Dark Fury review
Riddick travels from Pitch Black to Chronicles via anime adventure.
With one eye clearly focussed on the success of The Animatrix, Universal have decided to take their chances with a bridging anime, designed to fill in the gap between Pitch Black and imminent sequel The Chronicles of Riddick.
Dark Fury is a thirty-five minute anime directed by Animatrix-alumnus Peter Chung and written by Pitch Black/Chronicles writer David Twohy. It picks up the story as Riddick, Jak and Imam are captured by a ship while fleeing from the alien-infested planet of Pitch Black.
Unfortunately, as always, it's out of the frying pan and into the fire - the ship is run by a crazed and evil aesthete, and it's packed to the gunnels with mercenaries. Cue plenty of blood and fighting as Riddick fights his way out.
The animation has a lovely fluid, cyberpunky style that really captures the essence of the characters, although the standard spaceship interiors could come out of any of a hundred dooomy computer games. Dark, gothy electronica keeps the mood strong, and there's plenty of eye-candy on offer.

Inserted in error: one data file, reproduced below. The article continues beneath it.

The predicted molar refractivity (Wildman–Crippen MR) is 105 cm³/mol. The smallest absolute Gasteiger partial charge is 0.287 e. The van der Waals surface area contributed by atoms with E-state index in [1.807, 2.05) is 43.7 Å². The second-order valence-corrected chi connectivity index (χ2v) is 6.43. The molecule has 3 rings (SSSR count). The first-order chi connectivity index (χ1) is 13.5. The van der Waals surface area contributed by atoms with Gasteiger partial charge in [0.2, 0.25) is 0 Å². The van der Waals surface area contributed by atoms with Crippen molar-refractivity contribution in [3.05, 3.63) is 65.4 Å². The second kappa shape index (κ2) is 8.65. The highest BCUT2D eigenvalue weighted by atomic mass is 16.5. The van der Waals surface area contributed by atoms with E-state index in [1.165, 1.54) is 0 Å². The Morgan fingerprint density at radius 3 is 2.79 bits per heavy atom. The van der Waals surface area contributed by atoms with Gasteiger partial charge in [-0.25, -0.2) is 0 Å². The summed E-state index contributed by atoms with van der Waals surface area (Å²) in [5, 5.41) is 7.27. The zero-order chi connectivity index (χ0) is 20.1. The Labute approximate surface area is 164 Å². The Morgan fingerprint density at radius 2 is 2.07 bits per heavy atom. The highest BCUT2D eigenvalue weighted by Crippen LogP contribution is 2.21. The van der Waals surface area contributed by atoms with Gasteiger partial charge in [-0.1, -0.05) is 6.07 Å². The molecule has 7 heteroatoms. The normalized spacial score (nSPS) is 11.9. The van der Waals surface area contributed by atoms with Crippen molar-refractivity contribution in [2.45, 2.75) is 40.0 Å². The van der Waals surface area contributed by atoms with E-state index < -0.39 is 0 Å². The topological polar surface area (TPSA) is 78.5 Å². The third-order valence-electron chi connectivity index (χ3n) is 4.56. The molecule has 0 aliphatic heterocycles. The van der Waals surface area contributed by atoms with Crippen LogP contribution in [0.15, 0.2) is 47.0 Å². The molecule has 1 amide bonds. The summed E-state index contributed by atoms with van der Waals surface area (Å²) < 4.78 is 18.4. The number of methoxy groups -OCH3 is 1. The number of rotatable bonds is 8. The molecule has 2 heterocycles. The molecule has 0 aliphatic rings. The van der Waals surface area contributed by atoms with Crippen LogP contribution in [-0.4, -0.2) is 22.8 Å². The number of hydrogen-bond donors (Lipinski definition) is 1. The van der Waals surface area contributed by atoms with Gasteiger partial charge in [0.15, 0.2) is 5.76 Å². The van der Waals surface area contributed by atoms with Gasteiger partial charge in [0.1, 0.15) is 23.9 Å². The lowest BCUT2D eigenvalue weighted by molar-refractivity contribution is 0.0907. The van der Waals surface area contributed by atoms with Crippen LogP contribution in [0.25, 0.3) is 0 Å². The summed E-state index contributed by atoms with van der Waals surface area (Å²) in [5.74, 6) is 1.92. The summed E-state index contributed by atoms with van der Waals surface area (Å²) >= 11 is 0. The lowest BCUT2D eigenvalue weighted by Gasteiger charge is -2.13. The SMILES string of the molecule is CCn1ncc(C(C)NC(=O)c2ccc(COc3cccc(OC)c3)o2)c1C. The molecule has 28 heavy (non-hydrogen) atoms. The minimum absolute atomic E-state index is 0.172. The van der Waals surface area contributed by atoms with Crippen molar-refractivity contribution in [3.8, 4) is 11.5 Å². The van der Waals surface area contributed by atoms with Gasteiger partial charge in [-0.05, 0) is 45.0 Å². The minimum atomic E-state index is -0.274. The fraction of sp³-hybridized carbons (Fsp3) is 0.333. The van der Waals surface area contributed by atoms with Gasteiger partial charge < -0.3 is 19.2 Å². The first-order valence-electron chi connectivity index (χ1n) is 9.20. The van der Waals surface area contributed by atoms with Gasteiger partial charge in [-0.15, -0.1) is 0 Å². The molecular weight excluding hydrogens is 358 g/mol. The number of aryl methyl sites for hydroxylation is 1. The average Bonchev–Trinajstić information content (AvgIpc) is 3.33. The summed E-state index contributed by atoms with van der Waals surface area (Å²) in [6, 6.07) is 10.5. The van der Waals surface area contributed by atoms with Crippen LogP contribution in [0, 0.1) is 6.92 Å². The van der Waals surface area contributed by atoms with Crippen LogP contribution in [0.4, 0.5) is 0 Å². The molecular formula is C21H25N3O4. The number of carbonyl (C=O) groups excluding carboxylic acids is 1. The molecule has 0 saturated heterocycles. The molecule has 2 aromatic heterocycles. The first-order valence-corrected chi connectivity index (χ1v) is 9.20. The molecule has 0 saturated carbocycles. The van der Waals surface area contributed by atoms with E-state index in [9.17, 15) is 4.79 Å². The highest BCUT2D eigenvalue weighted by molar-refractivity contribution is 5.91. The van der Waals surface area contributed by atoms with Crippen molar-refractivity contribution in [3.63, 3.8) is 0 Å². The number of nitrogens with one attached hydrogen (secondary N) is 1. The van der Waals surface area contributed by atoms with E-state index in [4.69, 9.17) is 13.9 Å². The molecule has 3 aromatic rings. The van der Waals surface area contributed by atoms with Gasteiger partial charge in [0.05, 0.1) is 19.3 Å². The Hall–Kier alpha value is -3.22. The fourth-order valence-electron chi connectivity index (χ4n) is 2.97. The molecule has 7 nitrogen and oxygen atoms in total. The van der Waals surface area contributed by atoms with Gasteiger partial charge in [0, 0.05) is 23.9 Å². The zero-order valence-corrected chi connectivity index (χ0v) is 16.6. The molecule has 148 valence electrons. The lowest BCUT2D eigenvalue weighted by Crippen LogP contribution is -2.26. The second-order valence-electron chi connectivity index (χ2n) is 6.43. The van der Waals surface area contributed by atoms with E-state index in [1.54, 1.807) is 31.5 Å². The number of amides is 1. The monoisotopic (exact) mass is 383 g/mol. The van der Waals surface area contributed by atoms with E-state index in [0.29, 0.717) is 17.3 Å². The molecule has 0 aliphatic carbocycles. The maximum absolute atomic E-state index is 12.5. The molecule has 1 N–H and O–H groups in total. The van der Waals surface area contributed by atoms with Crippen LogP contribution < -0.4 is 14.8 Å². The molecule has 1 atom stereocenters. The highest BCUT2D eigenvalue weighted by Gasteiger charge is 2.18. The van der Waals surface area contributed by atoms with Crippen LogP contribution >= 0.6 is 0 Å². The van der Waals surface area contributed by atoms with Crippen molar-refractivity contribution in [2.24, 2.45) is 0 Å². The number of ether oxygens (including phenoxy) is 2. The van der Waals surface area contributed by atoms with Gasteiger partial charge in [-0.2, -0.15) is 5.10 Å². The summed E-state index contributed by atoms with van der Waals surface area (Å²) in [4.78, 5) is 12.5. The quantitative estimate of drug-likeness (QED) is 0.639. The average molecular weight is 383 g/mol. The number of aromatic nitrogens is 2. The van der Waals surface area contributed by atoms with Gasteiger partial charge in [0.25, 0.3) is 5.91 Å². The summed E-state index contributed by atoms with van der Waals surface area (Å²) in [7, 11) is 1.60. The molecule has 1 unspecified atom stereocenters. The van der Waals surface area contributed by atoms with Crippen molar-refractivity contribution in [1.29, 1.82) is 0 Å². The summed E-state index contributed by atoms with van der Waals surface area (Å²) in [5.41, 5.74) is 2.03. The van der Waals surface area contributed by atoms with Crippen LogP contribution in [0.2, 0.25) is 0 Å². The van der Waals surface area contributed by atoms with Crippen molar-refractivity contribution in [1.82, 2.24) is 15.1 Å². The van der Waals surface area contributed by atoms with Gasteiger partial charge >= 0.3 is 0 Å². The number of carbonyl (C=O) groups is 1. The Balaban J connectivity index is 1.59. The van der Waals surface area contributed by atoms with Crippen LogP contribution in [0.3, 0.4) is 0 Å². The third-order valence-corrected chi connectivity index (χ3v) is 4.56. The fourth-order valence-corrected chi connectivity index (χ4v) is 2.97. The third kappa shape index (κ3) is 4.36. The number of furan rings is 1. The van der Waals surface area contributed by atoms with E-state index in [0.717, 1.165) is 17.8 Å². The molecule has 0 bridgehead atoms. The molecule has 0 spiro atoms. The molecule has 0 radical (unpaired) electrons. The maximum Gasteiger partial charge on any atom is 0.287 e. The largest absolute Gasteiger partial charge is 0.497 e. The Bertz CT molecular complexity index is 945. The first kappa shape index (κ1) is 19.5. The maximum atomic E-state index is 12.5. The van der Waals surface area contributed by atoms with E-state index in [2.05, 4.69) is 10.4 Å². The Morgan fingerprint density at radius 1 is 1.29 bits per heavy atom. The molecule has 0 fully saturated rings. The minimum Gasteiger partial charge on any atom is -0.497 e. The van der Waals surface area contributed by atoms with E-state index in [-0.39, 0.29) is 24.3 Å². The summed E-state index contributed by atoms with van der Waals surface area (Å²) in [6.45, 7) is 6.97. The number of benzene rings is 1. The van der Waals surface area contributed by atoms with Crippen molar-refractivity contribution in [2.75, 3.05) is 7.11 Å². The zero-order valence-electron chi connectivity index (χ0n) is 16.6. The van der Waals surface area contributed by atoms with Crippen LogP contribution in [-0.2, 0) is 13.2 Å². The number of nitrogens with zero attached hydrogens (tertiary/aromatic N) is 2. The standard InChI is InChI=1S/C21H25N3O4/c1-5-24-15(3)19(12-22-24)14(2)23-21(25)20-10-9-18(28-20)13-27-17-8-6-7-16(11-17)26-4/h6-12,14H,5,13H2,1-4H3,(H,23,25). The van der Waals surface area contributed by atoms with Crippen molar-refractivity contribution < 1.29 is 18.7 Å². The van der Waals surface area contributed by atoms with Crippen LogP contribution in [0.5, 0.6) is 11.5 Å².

The plentiful fight scenes - what this anime's really about - are excellent, balletic, fluid and physical, though strangely slow, a bit like competition-standard judo. A particular stand-out moment comes during a battle between Riddick and a psychadelic glowing jellyfish. Also, Riddick tells someone he's going to put a knife through their eye, then does so, which is unarguably cool.
The voice acting - performed by the original actors - is competent, except for Vin Diesel. He, instead, is excellent, even when only given lines like, "Unhhh. Uhuh." And there lays the main problem with the anime. Even given that this is a vehicle for the character, Riddick is so much more convincing, more solid and real than anyone else, that it's like watching him fight his way through a ship of waxworks.
Maybe even this wouldn't matter, if it wasn't for the utter silliness of his nemesis. Seemingly the evil love-child of Cruella DeVille and Charles Saatchi, the ship supremo is a nutso art collector who roams the galaxy nabbing notorious killers, then turning them into living scupture. As she explains to Riddick, he wouldn't understand why, because he doesn't understand art.
Well, I may not know much about art, but I know what's so downright daft that it doesn't even make a psychopathic sort of sense. Sorry, but a cult character like Riddick needs a bit more than a looney trying to finish their nick-nack collection.
Also on the disc are a couple of documentaries about the making of Dark Fury, which aren't half-bad, especially when they contrast storyboards and animatics with the finished product, and a handful of trailers for various bits of Riddick-based product. But that's all you get. It's a great idea, and nicely done, but Dark Fury does feel more like a bumper DVD extra than something worthy of a release in its own right.